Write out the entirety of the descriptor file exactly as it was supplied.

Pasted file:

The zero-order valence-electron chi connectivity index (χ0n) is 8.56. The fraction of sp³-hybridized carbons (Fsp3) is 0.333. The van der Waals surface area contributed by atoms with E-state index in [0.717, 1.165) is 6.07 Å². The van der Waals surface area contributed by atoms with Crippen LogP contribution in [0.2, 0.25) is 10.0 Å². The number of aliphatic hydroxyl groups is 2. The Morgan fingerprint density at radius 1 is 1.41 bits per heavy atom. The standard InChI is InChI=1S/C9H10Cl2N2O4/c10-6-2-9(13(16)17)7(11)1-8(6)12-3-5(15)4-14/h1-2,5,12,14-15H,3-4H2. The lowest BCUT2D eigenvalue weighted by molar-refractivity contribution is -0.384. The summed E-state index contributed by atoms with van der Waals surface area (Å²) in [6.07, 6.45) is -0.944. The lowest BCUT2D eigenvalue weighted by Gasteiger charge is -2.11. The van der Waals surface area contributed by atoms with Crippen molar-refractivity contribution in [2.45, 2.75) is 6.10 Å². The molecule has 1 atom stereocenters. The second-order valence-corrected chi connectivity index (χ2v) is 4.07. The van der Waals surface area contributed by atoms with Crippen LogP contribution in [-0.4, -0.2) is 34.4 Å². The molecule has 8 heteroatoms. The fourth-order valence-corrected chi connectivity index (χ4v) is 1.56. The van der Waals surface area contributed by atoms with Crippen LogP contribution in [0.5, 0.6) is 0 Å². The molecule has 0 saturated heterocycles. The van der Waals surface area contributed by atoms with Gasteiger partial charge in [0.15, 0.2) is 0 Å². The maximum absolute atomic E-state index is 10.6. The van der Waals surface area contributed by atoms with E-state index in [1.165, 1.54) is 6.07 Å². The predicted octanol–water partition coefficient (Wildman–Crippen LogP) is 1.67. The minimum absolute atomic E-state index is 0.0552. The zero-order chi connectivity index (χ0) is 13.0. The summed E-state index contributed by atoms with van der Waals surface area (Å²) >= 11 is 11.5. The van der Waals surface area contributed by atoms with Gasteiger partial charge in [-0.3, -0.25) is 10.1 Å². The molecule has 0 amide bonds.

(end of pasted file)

The zero-order valence-electron chi connectivity index (χ0n) is 8.56. The fraction of sp³-hybridized carbons (Fsp3) is 0.333. The van der Waals surface area contributed by atoms with E-state index in [0.717, 1.165) is 6.07 Å². The van der Waals surface area contributed by atoms with Crippen LogP contribution in [0.2, 0.25) is 10.0 Å². The number of aliphatic hydroxyl groups is 2. The Morgan fingerprint density at radius 1 is 1.41 bits per heavy atom. The standard InChI is InChI=1S/C9H10Cl2N2O4/c10-6-2-9(13(16)17)7(11)1-8(6)12-3-5(15)4-14/h1-2,5,12,14-15H,3-4H2. The lowest BCUT2D eigenvalue weighted by molar-refractivity contribution is -0.384. The summed E-state index contributed by atoms with van der Waals surface area (Å²) in [6.07, 6.45) is -0.944. The lowest BCUT2D eigenvalue weighted by Gasteiger charge is -2.11. The van der Waals surface area contributed by atoms with Crippen molar-refractivity contribution in [2.45, 2.75) is 6.10 Å². The molecule has 1 atom stereocenters. The second-order valence-corrected chi connectivity index (χ2v) is 4.07. The van der Waals surface area contributed by atoms with Crippen LogP contribution in [-0.4, -0.2) is 34.4 Å². The molecule has 8 heteroatoms. The fourth-order valence-corrected chi connectivity index (χ4v) is 1.56. The van der Waals surface area contributed by atoms with Crippen LogP contribution in [0.5, 0.6) is 0 Å². The molecule has 0 saturated heterocycles. The van der Waals surface area contributed by atoms with Gasteiger partial charge in [0.15, 0.2) is 0 Å². The maximum absolute atomic E-state index is 10.6. The van der Waals surface area contributed by atoms with E-state index in [1.165, 1.54) is 6.07 Å². The predicted octanol–water partition coefficient (Wildman–Crippen LogP) is 1.67. The minimum absolute atomic E-state index is 0.0552. The zero-order chi connectivity index (χ0) is 13.0. The summed E-state index contributed by atoms with van der Waals surface area (Å²) >= 11 is 11.5. The van der Waals surface area contributed by atoms with Gasteiger partial charge in [-0.3, -0.25) is 10.1 Å². The molecule has 0 amide bonds.